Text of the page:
What are some Engaged Learning courses offered in BCLA?
There are a number of very exciting courses offered in BCLA. Below are just a few that have been offered recently:
InSPAN 4252 Hispanic Cultural Studies, Dr. Partnoy has her students survey Latin American culture, including pre-Columbian civilizations and the impact of their encounter with Europe. Student Learning Outcomes include: To place within their socio-political, historical, and geographical contexts a variety of cultural products generated by Spanish speaking populations in the Americas. To improve their analytical and critical skills in order to understand the role these products play as instruments for resistance and community empowerment. Students complete 10 hours working at a non profit organization that serves Spanish speaking populations and prepare a 15 minutes radio broadcast to empower that population.
In Literature of the Holocaust, students explore literary responses to the Holocaust as a form of testimony and read those responses as evidentiary. Each student is assigned a memoir to read and write about in partnership with the Los Angeles Museum of the Holocaust. Students research the history of the Jews in the city/village of their survivor’s birth, interview the survivor, write a summary/analysis of the memoir, supplementing with history and personal testimony, then create a concise summary of their review which to be used in a Los Angeles Museum of the Holocaust brochure. The culmination of the course is a reception with LMU students and their survivor-partners at the Los Angeles Museum of the Holocaust.
Contemporary Urban Issues is an interdisciplinary course designed to survey the most urgent issues of urban Chicano and US Latino experience. It draws on the methods of experiential-learning and engaged learning to enhance students’ knowledge of immigration, education, housing, arts, media, labor, and health.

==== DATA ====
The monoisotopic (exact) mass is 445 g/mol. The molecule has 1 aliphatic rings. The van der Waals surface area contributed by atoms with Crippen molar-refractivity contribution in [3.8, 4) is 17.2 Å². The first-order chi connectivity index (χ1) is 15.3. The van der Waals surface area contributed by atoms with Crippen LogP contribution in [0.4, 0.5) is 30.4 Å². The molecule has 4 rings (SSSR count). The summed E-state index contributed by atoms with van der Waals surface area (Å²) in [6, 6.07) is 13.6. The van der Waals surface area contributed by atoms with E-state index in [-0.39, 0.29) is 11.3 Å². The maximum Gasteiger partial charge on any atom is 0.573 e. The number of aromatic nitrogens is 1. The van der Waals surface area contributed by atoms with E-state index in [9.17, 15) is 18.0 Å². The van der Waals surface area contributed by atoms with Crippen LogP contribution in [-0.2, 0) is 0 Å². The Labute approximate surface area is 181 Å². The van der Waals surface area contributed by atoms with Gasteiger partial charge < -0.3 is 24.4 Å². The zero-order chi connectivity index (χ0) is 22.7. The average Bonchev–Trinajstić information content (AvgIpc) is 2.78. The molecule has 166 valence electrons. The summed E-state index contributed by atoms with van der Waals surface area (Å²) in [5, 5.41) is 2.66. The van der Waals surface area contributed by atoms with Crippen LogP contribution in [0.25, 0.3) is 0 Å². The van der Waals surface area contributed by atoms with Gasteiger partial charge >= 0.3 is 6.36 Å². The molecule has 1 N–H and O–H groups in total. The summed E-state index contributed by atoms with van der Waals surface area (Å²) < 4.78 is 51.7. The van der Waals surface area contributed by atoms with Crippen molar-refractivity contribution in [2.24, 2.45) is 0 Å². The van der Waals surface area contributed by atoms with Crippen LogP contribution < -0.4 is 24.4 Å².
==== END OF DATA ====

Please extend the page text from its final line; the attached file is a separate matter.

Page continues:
Feminist Research Methods requires students to critically engage and analyze how research can affect the real lives of women and work as agents of social change. Students work in small groups with three community-based projects, focused on environmental and reproductive health, food justice, and restorative justice. They develop projects that allow the organization to benefit from student research in order to enhance the effectiveness of their programs for low-income women of color in Los Angeles. Students connect course content with the lived experiences of individuals and communities, based on the application of the tools and strategies learned in class.
In Comparative Urban Politics: LA-Mexico City students spend three days in Los Angeles and one week in Mexico City critically comparing governance, business, and culture from a variety of scholarly disciplines and perspectives. Students are immersed in field research for which they attend local meetings, governmental events, museums & cultural institutions, patronize local eateries, and ride public transportation in order to become knowledgeable about the two cities. This course is designed to prepare students to be bilingual, bicultural, and binational leaders through developing skill sets that equip them to work in urban environments in international settings.
The political science course, International Security, challenges students to think critically about the complexity of security, and the basic forces that shape world politics and societies. To get students to understand the relationships between peace, security and justice, students take a Spring Break trip to Northern Ireland. In Belfast students consider the Northern Ireland case in a comparative context to investigate restorative justice at the individual, institutional and international levels; and to develop a richer understanding of the complexities of applying the principles of restorative justice to secure peace.
“The trip to Belfast provided me with an opportunity to see the world outside of the US. As much as we can learn in a classroom about becoming global citizens and working for change, we cannot fully understand what it means without experiencing the diversity of the world.” ~Dani Jordan